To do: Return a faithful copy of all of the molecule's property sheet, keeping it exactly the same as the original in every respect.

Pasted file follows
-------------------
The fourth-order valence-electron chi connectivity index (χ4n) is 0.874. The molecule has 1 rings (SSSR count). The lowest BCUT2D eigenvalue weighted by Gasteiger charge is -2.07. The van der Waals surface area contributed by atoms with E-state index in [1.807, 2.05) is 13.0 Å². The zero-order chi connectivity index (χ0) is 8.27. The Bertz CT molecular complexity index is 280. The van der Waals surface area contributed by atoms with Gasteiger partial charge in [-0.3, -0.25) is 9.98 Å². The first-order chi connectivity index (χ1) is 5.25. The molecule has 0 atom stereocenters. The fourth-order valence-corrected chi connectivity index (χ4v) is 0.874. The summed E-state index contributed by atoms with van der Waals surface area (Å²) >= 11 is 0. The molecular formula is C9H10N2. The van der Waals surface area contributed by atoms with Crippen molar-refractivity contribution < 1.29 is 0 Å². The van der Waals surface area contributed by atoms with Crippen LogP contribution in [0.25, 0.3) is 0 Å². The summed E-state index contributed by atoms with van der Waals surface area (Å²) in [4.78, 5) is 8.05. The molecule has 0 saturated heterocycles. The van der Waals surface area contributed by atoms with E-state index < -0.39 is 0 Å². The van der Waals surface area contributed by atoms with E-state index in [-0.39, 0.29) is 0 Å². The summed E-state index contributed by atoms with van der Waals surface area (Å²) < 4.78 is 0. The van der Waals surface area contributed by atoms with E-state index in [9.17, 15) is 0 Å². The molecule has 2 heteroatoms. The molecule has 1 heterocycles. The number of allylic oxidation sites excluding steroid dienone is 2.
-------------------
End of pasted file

The fourth-order valence-electron chi connectivity index (χ4n) is 0.874. The molecule has 1 rings (SSSR count). The lowest BCUT2D eigenvalue weighted by Gasteiger charge is -2.07. The van der Waals surface area contributed by atoms with E-state index in [1.807, 2.05) is 13.0 Å². The zero-order chi connectivity index (χ0) is 8.27. The Bertz CT molecular complexity index is 280. The van der Waals surface area contributed by atoms with Gasteiger partial charge in [-0.3, -0.25) is 9.98 Å². The first-order chi connectivity index (χ1) is 5.25. The molecule has 0 atom stereocenters. The fourth-order valence-corrected chi connectivity index (χ4v) is 0.874. The summed E-state index contributed by atoms with van der Waals surface area (Å²) >= 11 is 0. The molecular formula is C9H10N2. The van der Waals surface area contributed by atoms with Crippen molar-refractivity contribution < 1.29 is 0 Å². The van der Waals surface area contributed by atoms with Crippen LogP contribution in [0.25, 0.3) is 0 Å². The summed E-state index contributed by atoms with van der Waals surface area (Å²) in [4.78, 5) is 8.05. The molecule has 0 saturated heterocycles. The van der Waals surface area contributed by atoms with E-state index < -0.39 is 0 Å². The van der Waals surface area contributed by atoms with E-state index in [-0.39, 0.29) is 0 Å². The summed E-state index contributed by atoms with van der Waals surface area (Å²) < 4.78 is 0. The van der Waals surface area contributed by atoms with E-state index in [9.17, 15) is 0 Å². The molecule has 2 heteroatoms. The molecule has 1 heterocycles. The number of allylic oxidation sites excluding steroid dienone is 2.